A recent article in The New Yorker, "A Journey to the Center of our Cells," says hardly anything about evolution and it says nothing about intelligent design. There's no evidence that the article's author or the scientists he interviews are sympathetic to ID. But it provides new insights into the complexity of the cell — insights that unwittingly pose a challenge to theories of a fully natural chemical origin of life.
The article explains that biologists are beginning to "grasp the strangeness of the zone [inside the cell], bigger than atoms but smaller than cells, in which the machinery of life exists," further noting that "It's proteins that run the cellular world, by sparking chemical reactions, sending signals, and self-assembling into biological machines."
A Problem for Biologists
But there's a problem that biologists have long pondered — how do proteins find other proteins within the cell that they are supposed to interact with and combine with to form these "biological machines" or perform necessary biochemical reactions? The article explains that the solution was thought to be random Brownian motion in cells, where molecules suspended in a liquid medium undergo random motions within a contained space, and eventually find their counterparts. Here's how the article puts it:
For decades, biologists had assumed that activity in the cytoplasm was essentially random; the cellular world churned with such dramatic speed that the right proteins would eventually bump into one another.Brownian motion was thought to guarantee that within a reasonable time, proteins and other biochemical molecules would find their requisite chemical partners and interact or self-assemble to produce whatever structure or pathway was needed. But new discoveries have changed this way of thinking. Again, from the article:
But it turned out that some molecules in the cytoplasm weren't randomly circulating. They were swirling in ways that brought related parties together. Suppose an important reaction involved five proteins out of ten thousand; the five tended to hang around one another, loosely attracted. (They sometimes had floppy regions that exerted a mutual pull, and which had been missed in images made of the proteins when they were in crystallized form.) Brangwynne and others found that, under the right conditions, groups of proteins could "phase separate," like bubbles of oil in a salad dressing, forming structures. For decades, researchers had known that complex biochemical reactions tended to happen faster in living cells than in test tubes. Now they knew why: the lava-lamp-like conditions inside a living cell allow chemicals to take advantage of subtle attractive forces more efficiently than is possible in the looser and more uniform environment of a tube or a dish. We've long imagined a spark of life — but it could be the physical structure of cytoplasm that's the key.The "Humpty Dumpty Problem"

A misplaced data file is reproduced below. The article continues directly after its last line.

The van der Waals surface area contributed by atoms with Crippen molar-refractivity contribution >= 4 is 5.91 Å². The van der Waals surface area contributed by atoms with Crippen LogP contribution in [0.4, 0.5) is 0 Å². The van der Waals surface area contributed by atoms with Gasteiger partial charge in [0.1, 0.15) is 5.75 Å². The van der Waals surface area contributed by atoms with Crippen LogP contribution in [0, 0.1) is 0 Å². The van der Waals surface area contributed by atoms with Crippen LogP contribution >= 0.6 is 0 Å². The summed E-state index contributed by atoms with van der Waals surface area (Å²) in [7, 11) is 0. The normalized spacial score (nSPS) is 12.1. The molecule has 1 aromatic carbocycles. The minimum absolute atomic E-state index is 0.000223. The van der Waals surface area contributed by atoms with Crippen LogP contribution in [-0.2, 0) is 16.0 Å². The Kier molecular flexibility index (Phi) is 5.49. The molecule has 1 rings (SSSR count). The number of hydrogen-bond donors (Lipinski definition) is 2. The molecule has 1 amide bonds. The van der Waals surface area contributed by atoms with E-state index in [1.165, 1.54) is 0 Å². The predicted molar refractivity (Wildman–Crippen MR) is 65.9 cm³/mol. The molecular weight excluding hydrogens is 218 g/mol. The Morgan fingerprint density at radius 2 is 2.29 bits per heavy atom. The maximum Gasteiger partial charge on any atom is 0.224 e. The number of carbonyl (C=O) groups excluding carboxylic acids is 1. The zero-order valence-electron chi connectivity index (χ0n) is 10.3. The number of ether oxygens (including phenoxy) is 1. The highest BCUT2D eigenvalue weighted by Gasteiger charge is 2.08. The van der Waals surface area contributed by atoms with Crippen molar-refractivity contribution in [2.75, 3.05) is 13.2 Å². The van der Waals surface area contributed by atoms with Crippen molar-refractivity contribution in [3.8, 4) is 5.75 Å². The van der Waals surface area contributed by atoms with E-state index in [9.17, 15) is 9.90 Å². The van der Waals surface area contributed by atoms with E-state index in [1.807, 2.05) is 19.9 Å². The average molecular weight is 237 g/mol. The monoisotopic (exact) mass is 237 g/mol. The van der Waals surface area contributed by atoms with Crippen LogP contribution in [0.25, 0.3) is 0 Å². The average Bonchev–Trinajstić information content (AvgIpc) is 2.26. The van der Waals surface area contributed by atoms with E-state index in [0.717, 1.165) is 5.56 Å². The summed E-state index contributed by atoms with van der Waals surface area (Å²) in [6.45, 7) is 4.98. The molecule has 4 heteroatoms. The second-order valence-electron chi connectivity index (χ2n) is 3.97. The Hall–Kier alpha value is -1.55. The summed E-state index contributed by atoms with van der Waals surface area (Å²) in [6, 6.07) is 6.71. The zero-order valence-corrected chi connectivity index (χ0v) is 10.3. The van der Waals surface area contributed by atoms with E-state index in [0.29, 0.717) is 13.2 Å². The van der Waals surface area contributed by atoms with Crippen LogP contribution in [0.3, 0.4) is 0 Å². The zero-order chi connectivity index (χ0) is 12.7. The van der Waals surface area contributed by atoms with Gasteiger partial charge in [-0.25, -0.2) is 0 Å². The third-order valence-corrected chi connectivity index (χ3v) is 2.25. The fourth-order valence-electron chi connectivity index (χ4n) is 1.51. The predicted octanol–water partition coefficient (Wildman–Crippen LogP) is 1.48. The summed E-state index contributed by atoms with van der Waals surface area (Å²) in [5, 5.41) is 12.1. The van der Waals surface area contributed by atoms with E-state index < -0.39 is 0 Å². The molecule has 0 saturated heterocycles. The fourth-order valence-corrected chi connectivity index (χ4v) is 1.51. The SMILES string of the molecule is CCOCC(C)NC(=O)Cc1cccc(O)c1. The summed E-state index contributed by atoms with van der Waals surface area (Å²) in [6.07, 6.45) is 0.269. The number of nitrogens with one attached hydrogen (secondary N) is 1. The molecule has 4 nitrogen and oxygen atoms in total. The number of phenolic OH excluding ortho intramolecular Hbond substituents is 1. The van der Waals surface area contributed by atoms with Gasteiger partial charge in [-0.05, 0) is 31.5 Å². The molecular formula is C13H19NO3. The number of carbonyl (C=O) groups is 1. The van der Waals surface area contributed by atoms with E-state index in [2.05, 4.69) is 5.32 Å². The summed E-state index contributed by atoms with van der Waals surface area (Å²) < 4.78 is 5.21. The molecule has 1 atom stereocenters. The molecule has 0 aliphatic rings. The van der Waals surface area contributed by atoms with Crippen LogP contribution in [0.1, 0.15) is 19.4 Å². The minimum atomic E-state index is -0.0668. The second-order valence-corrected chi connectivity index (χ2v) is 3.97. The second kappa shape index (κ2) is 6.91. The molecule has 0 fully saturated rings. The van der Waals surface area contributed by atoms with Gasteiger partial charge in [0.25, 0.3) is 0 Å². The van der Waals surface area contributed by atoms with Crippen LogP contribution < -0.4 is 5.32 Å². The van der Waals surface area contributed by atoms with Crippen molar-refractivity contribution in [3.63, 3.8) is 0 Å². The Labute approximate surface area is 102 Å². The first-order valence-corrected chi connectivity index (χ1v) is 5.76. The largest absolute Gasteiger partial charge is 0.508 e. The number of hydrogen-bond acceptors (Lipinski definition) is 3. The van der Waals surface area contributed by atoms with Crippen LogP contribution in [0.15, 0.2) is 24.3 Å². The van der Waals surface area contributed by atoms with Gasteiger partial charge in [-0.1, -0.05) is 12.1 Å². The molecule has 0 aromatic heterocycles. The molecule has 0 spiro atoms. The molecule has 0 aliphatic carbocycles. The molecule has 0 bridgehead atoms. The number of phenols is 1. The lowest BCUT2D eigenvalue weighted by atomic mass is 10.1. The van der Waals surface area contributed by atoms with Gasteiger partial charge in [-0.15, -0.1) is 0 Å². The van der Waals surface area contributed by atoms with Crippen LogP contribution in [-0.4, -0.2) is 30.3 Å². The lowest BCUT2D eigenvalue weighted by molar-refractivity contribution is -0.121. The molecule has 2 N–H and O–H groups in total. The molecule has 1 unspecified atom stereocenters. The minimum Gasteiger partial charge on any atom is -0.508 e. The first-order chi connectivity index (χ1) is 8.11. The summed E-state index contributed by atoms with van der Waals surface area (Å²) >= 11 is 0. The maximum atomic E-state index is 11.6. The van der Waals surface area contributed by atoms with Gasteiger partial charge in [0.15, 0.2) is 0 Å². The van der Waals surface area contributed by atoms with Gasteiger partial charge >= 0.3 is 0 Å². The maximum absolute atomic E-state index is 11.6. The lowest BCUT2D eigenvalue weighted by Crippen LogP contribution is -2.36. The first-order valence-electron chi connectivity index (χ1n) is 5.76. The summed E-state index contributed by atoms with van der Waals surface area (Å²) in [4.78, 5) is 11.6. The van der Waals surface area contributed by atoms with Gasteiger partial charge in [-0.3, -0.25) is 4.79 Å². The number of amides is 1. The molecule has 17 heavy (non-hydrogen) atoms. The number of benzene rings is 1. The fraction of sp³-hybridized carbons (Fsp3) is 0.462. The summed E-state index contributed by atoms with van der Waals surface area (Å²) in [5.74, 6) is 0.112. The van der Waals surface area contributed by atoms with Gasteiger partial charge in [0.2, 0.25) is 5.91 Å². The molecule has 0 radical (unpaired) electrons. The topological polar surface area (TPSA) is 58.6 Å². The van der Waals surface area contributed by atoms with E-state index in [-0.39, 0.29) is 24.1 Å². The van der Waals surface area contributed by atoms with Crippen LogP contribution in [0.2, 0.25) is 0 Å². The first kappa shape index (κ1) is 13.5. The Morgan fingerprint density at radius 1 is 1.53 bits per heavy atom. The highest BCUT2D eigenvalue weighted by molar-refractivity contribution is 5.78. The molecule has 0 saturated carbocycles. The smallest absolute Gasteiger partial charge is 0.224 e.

The physical structure of the cytoplasm is of course an important aspect of the cell which exists outside of the DNA. It's a form of initial structural conditions which effectively carry extra-genetic information that is key to cellular organization and cellular function. According to The New Yorker piece, it's also key to understanding the enigma of what biologists have called the "Humpty Dumpty problem."
This concept was summarized in the textbook The Design of Life, where biologist Jonathan Wells and mathematician William Dembski write about a real experiment testing the idea of the unguided, chance assembly of a cell. First, a living cell is placed into a test tube filled with the appropriate nutrients. Then the cell is poked with a sterile needle so that its contents spill out into the solution. The test tube now contains all the materials needed for life — not just the amino acids, but the fully assembled proteins. Nevertheless, even with all the right materials present, the cell cannot reassemble itself. As Wells puts it in the textbook, origin-of-life researchers "have been spectacularly unsuccessful in putting Humpty-Dumpty back together again."